Prime Minister Justin Trudeau has fired Canada’s envoy to China. Ambassador John McCallum had said it would be “great” if the US dropped its extradition request for a top Huawei executive arrested in Vancouver.
Canada has fired its ambassador to China after he made a series of public remarks that appeared sympathetic to an executive from Chinese telecom giant Huawei who is currently detained in Canada.
Canadian Prime Minister Justin Trudeau said on Saturday he had asked ambassador John McCallum to resign, a day after the diplomat said it would be “great for Canada” if Washington dropped its request for the extradition of detained executive Meng Wanzhou, Huawei’s chief financial officer.
Mr McCallum made that comment after he had already been forced to apologise for several remarks on the case of Ms Meng. Ms Meng, the daughter of Huawei founder and former People’s Liberation Army officer Ren Zhengfei, is currently under house arrest in one of her Vancouver mansions, pending hearings that could see her sent to the US to face charges of financial fraud. Ms Meng’s arrest in early December triggered a diplomatic crisis between China and Canada and added another dimension to negotiations in the US-China trade war.
Following Ms Meng’s arrest, Beijing threatened Canada with “serious consequences” and, in apparent retaliation, detained two Canadians, including a former diplomat, on vague charges of “harming national security.” In a hasty one-day retrial this month, a Chinese court also sentenced a Canadian drug smuggler to death, revoking his earlier sentence of 15 years in prison. “I asked for and accepted John McCallum’s resignation as Canada’s Ambassador to China,” Mr Trudeau said in a statement.
Jim Nickel, the deputy head of mission at the Canadian embassy in Beijing, will take over immediately. Mr McCallum’s dismissal appears to be a response to comments he made on Friday to a Canadian newspaper. He told StarMetro Vancouver that “if [the US] drops the extradition request, that would be great for Canada”. A day earlier, Mr McCallum was forced to admit he “misspoke”, after telling media that Ms Meng had strong arguments to fight her extradition. “There has been no political involvement in this process,” Mr McCallum said.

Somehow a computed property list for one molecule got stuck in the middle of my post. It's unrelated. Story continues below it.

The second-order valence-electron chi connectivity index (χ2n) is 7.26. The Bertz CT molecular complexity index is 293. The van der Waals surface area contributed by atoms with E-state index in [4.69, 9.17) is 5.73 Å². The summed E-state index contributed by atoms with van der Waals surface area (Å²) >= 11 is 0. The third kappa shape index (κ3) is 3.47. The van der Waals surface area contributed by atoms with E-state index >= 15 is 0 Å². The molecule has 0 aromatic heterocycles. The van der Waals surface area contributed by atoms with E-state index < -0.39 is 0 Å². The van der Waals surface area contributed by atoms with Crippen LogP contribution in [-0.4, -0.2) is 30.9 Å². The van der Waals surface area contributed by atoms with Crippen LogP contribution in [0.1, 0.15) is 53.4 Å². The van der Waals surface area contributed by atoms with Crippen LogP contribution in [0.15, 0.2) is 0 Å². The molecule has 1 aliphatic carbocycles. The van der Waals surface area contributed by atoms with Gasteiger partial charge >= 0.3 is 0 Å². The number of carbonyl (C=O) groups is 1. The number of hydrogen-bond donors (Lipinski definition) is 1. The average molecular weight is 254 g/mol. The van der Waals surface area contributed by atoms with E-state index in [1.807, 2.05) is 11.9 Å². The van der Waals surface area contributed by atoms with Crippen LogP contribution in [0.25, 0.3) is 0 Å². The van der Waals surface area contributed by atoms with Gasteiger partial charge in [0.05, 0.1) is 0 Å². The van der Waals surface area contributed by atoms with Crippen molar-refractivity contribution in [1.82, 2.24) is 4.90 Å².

Ottawa has faced accusations from Chinese officials and commentators that Ms Meng’s arrest is part of a US plot to contain the rise of Chinese technology. Huawei is the world’s largest telecom equipment maker and is rolling out its 5G equipment worldwide this year. Huawei has said it has “every confidence that the Canadian and US legal systems will reach a just conclusion” on Ms Meng’s case.
The company could face being blocked from Canada’s 5G market pending a review of the country’s rollout of 5G technology. China’s ambassador to Canada has warned of “repercussions” if Ottawa does block Huawei. The US is seeking Ms Meng’s extradition on the grounds of fraud, alleging she lied to American banks about Huawei’s business relationships in order to circumvent sanctions on Iran.
While the US and Canada have an extradition treaty, Canada does not extradite those accused of actions that would not be crimes in Canada and also applies its Iran sanctions differently to the way the US does, providing legal wrinkles that Ms Meng could use to fight her extradition. Earlier this week, twelve former ambassadors from several western countries and scores of prominent academics published an open letter urging the release of former Canadian diplomat Michael Kovrig and Canadian entrepreneur Michael Spavor. The Canadians’ detention under harsh conditions with severely limited access to legal or consular assistance contrasts sharply with Ms Meng’s open court hearings and detention in her own home in Canada.